OXFORD – The way mathematics is taught at the elementary school level is about to change in Oxford Hills.

The school board approved adopting the Investigations Program for Mathematics, where problem solving is the focus of instruction not the manipulation of numbers.

Allen Gerry, high school mathematics teacher and chairman of the Mathematics Subject Area Committee, is ecstatic about the change in teaching methods.

“This is a big issue,” Gerry said. “From my point of view in the high school, it will be exciting to get kids from this program, if they are taught well.

“They’ll see math as math should be – thinking. Math is thinking,” he said. “From what I’ve seen of the program, it will excite students.”

Gerry said the program was recommended to be used districtwide because there has been positive feedback from teachers, it meets the criteria of the National Council of Teachers in Mathematics and it meets the requirements of Maine Learning Results and indicators.

Maine Learning Results is the level of knowledge the state expects a student to be proficient in.

The district started the Investigation program as a pilot at the Harrison Elementary School and the Guy E. Rowe School in Norway at the beginning of the school year.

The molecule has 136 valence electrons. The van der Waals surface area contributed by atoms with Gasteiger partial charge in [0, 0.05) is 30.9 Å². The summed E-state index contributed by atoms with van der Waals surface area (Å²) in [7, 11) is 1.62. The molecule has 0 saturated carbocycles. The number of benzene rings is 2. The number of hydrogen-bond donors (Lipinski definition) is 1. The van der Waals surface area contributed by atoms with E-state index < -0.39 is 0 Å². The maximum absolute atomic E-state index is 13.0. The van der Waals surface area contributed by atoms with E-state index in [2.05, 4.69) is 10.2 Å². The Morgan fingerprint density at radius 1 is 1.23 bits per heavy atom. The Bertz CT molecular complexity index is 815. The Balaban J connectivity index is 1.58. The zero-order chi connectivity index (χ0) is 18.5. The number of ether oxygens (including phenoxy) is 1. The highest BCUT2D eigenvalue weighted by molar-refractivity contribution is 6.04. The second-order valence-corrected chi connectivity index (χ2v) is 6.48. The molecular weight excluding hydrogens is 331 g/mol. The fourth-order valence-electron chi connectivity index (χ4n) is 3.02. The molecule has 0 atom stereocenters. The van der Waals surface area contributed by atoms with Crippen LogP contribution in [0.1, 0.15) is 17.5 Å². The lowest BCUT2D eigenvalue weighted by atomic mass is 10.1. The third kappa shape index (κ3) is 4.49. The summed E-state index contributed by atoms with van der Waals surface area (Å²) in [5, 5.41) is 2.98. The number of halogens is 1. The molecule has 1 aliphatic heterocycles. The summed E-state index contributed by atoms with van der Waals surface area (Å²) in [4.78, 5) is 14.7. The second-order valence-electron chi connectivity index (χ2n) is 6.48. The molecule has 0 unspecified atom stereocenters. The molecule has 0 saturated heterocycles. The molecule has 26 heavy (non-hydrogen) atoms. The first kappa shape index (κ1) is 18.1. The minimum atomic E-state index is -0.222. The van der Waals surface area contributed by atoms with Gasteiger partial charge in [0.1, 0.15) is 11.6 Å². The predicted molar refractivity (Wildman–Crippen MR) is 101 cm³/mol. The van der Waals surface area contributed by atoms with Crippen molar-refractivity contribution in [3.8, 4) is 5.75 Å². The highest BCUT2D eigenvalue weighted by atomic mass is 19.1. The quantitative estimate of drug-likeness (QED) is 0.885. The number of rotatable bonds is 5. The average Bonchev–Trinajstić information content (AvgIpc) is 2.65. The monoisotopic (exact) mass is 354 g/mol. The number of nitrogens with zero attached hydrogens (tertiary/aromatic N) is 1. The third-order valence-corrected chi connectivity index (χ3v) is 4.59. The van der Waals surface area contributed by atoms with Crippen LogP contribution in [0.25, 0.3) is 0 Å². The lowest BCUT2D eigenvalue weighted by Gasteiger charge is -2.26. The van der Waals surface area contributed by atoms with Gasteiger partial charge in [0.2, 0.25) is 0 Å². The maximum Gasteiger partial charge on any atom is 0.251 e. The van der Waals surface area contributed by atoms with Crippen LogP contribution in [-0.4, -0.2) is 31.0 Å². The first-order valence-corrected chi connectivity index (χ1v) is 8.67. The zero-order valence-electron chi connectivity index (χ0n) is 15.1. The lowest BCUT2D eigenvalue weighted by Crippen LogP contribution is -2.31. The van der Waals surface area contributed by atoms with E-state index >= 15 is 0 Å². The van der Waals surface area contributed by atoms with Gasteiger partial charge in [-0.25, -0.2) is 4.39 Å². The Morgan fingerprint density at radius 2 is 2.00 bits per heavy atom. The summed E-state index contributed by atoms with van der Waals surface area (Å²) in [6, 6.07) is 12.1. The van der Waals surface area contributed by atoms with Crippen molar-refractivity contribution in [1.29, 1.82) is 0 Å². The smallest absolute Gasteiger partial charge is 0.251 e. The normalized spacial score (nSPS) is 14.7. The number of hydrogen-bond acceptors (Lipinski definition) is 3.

Principals at both schools are sold on the program.

“The kids love it, are not afraid of math anymore and realize that there is more than one way to come up with an answer,” Principal George Sincerbeaux of the Rowe school said.

Walter Wallace, Harrison principal, said he knew his school had to improve in the area of math so the district took a look at teaching programs. He said the programs had to be research based on how kids learn math the best.

“There are studies that helped us make our decision,” Wallace said. “The Maine Math and Science Alliance showed that students using the Investigation Program had improved test results.

“The main focus of the program is that not only do kids know how to do basic facts but why they are doing these things. It’s more of a problem solving type of program,” he said. “We’ll be teaching the kids the traditional way of multiplying, dividing and addition and subtraction, but also they can learn to construct their own way of solving a problem and then have a variety of ways to solve a problem.”

Gerry said said it is crucial that the program be taught correctly. He said there are plans for training in the summer.


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